That said, I suppose one thing that does belong in the student-teacher relationship is reasonable expectations on the part of both parties. As you said, you wouldn't ask the history professor for help with differential equations, as that is not her area of expertise. What makes a Buddhist master (a Zen master in particular) different from, say, a mathematics teacher? A different area of expertise, but also a different kind of learning. For instance, the Buddhist teacher is concerned with the student's overall conduct (vis a vis the precepts and beyond); the math prof's responsibility is much more limited, although she may refer the student to Psychological Services if she suspects the student is coming to harm. Where the art professor's job is to teach his students a specific set of skills (how to represent a form in two or three dimensions, with or without color...), the Buddhist teacher's job is to show the student a much more fundamental and less compartment-able set of skills. And she needs to know how to evaluate the student's progress, intervene as appropriate, and so on. Which is to say, the art professor needs to know how to draw, the history professor needs to know the archive, but the Buddhist teacher needs some level of realization and to have integrated that realization in to her conduct. There's much more to be said on this point; I'd like to know what others think of it.

Many of these discussions at DharmaWheel and elsewhere are concerned with the evaluation of teachers and traditions. I think we would benefit just as much, perhaps more, if we consider what it takes to be a good student.
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Re: Working with a Teacher

Postby Sara H » Fri Mar 22, 2013 9:48 pm

What belongs is what people consent to.

Zen is a harsh discipline.

Historically, it is.

We, in the west, tend to like a softer life, but it's easy to forget, that the people who first brought it over here from Japan, were trained in Japan, and so only had a Japanese training experience to draw upon for their teaching methods.

Jiyu-Kennett was literally beaten black and blue by the kyosaku in the meditation hall in Soji-ji.

She was nearly starved on several occasions, because the monastic diet there at the time was primarily a broth soup and rice. She also got very ill from the harsh treatment there, that was made more severe by the prejudice against her as a woman, and foreigner.

If you want to know what she went through for training, I'd suggest reading her diary of the time, The Wild, White Goose Vols. 1 and 2
It's available for free now from Shasta's website for download in segments, if you don't want to buy the book.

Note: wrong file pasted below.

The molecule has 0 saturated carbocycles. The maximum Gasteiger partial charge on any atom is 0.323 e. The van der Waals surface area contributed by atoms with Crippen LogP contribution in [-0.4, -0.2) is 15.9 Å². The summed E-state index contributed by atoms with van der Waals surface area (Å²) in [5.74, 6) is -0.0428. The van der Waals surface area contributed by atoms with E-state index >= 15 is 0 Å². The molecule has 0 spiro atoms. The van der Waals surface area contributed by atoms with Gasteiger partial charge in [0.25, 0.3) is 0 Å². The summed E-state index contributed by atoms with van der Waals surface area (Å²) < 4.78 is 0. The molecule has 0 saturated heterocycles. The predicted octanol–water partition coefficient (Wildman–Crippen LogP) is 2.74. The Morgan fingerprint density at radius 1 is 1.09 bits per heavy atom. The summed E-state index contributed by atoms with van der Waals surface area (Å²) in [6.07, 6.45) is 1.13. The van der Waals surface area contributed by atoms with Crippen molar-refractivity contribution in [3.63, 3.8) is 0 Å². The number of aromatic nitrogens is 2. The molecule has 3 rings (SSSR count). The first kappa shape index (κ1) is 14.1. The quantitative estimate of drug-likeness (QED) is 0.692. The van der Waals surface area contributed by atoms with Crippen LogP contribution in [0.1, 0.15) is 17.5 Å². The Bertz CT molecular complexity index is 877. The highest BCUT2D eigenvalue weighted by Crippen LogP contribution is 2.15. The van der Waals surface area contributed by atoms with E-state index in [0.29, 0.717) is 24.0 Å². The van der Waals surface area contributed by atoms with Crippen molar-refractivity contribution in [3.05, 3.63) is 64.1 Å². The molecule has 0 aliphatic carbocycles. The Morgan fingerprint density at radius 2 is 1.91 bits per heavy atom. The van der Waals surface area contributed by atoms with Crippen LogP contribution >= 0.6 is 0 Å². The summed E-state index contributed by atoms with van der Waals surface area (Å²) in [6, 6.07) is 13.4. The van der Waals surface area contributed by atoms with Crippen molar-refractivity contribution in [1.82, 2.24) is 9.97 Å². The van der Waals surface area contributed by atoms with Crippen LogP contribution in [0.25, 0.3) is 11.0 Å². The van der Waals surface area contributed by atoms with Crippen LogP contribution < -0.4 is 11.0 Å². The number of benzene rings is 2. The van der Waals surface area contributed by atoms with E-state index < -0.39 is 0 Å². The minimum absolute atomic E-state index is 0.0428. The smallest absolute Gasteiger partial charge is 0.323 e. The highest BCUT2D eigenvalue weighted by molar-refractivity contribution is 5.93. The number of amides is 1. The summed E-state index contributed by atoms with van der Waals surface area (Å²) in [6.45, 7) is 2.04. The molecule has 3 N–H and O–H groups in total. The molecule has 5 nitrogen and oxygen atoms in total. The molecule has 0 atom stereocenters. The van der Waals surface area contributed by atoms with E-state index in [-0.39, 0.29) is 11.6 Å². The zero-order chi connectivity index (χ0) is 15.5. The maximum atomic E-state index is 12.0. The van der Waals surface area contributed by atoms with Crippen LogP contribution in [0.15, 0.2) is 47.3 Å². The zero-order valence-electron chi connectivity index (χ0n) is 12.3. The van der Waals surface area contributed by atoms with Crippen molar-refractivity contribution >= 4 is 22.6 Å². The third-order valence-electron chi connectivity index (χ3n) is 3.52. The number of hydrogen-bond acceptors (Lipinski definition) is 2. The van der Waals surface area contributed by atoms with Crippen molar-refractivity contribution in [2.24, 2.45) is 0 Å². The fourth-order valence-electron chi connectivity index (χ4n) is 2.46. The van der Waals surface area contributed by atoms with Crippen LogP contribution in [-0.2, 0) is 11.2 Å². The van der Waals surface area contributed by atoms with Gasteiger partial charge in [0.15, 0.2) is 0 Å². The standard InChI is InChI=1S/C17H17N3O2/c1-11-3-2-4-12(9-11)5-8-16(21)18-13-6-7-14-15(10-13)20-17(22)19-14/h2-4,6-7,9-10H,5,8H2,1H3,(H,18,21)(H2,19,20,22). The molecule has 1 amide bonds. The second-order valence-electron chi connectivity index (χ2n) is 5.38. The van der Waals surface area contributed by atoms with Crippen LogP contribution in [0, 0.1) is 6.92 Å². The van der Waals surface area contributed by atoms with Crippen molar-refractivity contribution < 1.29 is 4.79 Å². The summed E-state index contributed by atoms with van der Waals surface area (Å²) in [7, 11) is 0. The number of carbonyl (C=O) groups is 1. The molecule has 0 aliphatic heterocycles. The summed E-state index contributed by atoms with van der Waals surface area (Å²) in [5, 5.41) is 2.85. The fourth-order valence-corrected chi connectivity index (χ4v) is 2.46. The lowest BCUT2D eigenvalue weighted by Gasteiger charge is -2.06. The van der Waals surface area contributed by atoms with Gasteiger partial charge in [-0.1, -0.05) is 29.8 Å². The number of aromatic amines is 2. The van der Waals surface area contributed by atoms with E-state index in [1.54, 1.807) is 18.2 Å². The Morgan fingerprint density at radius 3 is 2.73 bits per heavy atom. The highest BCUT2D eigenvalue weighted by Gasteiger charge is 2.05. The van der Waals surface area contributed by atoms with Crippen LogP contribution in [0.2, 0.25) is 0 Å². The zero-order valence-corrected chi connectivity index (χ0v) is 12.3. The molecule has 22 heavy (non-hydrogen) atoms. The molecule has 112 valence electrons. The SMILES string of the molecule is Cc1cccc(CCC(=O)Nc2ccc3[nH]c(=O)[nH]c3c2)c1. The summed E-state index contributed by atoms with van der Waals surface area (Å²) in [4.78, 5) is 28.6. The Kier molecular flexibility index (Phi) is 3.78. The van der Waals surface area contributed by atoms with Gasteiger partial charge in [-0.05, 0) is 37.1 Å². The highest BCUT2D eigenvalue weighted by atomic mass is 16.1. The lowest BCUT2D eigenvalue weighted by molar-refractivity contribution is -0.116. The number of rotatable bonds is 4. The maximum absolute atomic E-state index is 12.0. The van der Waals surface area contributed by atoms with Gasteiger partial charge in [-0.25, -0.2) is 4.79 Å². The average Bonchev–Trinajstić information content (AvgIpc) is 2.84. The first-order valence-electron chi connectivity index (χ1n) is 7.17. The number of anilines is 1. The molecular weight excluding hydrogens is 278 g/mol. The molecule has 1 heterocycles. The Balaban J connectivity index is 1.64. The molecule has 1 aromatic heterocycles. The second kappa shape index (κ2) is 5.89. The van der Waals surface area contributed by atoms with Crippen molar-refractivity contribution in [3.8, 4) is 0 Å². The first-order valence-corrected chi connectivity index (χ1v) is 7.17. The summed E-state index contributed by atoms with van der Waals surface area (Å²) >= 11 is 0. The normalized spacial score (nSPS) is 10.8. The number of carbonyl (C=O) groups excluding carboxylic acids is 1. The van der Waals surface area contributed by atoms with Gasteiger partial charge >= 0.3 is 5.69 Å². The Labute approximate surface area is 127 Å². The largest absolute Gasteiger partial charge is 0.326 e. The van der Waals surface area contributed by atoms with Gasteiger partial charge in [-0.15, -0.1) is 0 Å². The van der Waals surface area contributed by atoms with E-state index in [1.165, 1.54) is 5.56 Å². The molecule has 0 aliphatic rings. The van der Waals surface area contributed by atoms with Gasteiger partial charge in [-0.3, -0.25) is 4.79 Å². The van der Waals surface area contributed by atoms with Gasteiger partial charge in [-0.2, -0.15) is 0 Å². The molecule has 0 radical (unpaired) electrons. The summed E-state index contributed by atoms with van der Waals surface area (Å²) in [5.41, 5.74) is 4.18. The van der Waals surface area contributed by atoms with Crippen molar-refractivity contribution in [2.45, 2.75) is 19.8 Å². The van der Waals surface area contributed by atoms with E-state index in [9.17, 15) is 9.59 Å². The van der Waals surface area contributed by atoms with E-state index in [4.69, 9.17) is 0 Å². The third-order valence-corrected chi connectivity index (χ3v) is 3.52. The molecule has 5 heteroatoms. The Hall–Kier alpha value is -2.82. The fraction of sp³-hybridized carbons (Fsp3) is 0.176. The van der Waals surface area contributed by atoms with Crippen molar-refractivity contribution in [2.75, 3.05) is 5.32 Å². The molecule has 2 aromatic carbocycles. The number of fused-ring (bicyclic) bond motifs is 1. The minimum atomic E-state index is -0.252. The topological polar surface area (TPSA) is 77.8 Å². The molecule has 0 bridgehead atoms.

Compared to what she went through, and how she was taught, Shasta's teaching is incredibly mild.
It's not possible to get things perfect, especially so, when you are pioneering things like bringing a whole new religious practice into the west, in a country where it has never had it before.
She got plenty of criticism for of her efforts to "tone Zen down" and make it gentler.


Kyogen, is a bit of a hypocrite. He's made plenty of pretty bad mistakes himself, that he doesn't like to talk about, some of them really bad.

If you have a teacher, what works is what is good for you as a student, and whether or not the Teacher fits you or not.

Some teachers are not for everybody, there is not a one-size-fits-all fit.

Jiyu-Kennett's style was very good for some people, highly beneficial.

For others, it was not so good, it didn't work.

But that doesn't mean there is anything bad with either party, sometimes, people just don't work out. Just like spouses, (though that's not a parallel analogy).

People are different, they have different needs. What may have seemed "cruel" to Kyogen from his perspective may have been exactly what some people needed.

And they have said so.

Different strokes for different folks.

Personally, I need a more intense form of the Dharma to practice. I find it's highly beneficial to me.

I actually find Shasta's practice pretty mild in some ways, it's very gentle in fact.

I once heard a story of the monks laughing, because apparently some Japanese, or some other Asian senior Teachers came to visit, and apparently after the end of their stay there, looking at the training that went on, and evaluating it, after their own experience, they said something to the effect, that it was very good, but "too much food, too much sleep!"

Lol.

As I said, different strokes, for different folks.

Zen is not a brand image, that has to have a unifying theme and way of doing things across all temples and all Teachers.
Each teacher has a right and the authority to create their own teaching style.
Some people only teach a select few students, or even just one or two, and focus on them.
Others do larger temples, and, everything in-between.